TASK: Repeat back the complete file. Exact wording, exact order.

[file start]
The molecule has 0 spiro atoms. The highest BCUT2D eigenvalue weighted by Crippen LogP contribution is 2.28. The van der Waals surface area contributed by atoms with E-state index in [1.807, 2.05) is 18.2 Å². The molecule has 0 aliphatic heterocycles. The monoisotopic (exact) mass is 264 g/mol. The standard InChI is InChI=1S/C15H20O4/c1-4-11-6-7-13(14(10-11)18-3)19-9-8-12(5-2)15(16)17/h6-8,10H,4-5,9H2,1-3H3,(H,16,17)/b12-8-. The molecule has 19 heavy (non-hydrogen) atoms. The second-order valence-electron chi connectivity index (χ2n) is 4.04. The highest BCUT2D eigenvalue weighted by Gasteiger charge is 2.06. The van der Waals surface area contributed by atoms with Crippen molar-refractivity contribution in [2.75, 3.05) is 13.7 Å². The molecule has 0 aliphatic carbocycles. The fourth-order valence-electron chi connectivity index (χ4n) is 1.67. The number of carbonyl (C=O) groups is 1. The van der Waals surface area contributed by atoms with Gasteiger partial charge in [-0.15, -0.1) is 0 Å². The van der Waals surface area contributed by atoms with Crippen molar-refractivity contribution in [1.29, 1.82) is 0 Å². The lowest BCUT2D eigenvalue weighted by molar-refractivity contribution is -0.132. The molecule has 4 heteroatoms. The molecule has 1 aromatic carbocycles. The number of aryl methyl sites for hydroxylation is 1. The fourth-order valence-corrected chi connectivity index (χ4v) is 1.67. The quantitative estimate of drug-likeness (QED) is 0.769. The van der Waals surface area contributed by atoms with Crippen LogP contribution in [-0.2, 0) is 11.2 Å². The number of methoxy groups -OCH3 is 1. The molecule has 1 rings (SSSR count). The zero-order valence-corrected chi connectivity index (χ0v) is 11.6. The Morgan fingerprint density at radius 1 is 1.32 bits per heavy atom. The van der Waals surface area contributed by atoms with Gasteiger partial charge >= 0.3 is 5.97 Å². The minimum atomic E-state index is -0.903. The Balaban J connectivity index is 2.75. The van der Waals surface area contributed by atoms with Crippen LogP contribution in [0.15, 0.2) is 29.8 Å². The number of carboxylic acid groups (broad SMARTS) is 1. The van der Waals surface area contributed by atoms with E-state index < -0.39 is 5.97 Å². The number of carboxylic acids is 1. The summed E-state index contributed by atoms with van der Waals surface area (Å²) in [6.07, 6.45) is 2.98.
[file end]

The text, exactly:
The molecule has 0 spiro atoms. The highest BCUT2D eigenvalue weighted by Crippen LogP contribution is 2.28. The van der Waals surface area contributed by atoms with E-state index in [1.807, 2.05) is 18.2 Å². The molecule has 0 aliphatic heterocycles. The monoisotopic (exact) mass is 264 g/mol. The standard InChI is InChI=1S/C15H20O4/c1-4-11-6-7-13(14(10-11)18-3)19-9-8-12(5-2)15(16)17/h6-8,10H,4-5,9H2,1-3H3,(H,16,17)/b12-8-. The molecule has 19 heavy (non-hydrogen) atoms. The second-order valence-electron chi connectivity index (χ2n) is 4.04. The highest BCUT2D eigenvalue weighted by Gasteiger charge is 2.06. The van der Waals surface area contributed by atoms with Crippen molar-refractivity contribution in [2.75, 3.05) is 13.7 Å². The molecule has 0 aliphatic carbocycles. The fourth-order valence-electron chi connectivity index (χ4n) is 1.67. The number of carbonyl (C=O) groups is 1. The van der Waals surface area contributed by atoms with Gasteiger partial charge in [-0.15, -0.1) is 0 Å². The van der Waals surface area contributed by atoms with Crippen molar-refractivity contribution in [1.29, 1.82) is 0 Å². The lowest BCUT2D eigenvalue weighted by molar-refractivity contribution is -0.132. The molecule has 4 heteroatoms. The molecule has 1 aromatic carbocycles. The number of aryl methyl sites for hydroxylation is 1. The fourth-order valence-corrected chi connectivity index (χ4v) is 1.67. The quantitative estimate of drug-likeness (QED) is 0.769. The van der Waals surface area contributed by atoms with Crippen LogP contribution in [-0.2, 0) is 11.2 Å². The number of methoxy groups -OCH3 is 1. The molecule has 1 rings (SSSR count). The zero-order valence-corrected chi connectivity index (χ0v) is 11.6. The Morgan fingerprint density at radius 1 is 1.32 bits per heavy atom. The van der Waals surface area contributed by atoms with Gasteiger partial charge >= 0.3 is 5.97 Å². The minimum atomic E-state index is -0.903. The Balaban J connectivity index is 2.75. The van der Waals surface area contributed by atoms with Crippen LogP contribution in [0.15, 0.2) is 29.8 Å². The number of carboxylic acid groups (broad SMARTS) is 1. The van der Waals surface area contributed by atoms with E-state index < -0.39 is 5.97 Å². The number of carboxylic acids is 1. The summed E-state index contributed by atoms with van der Waals surface area (Å²) in [6.07, 6.45) is 2.98.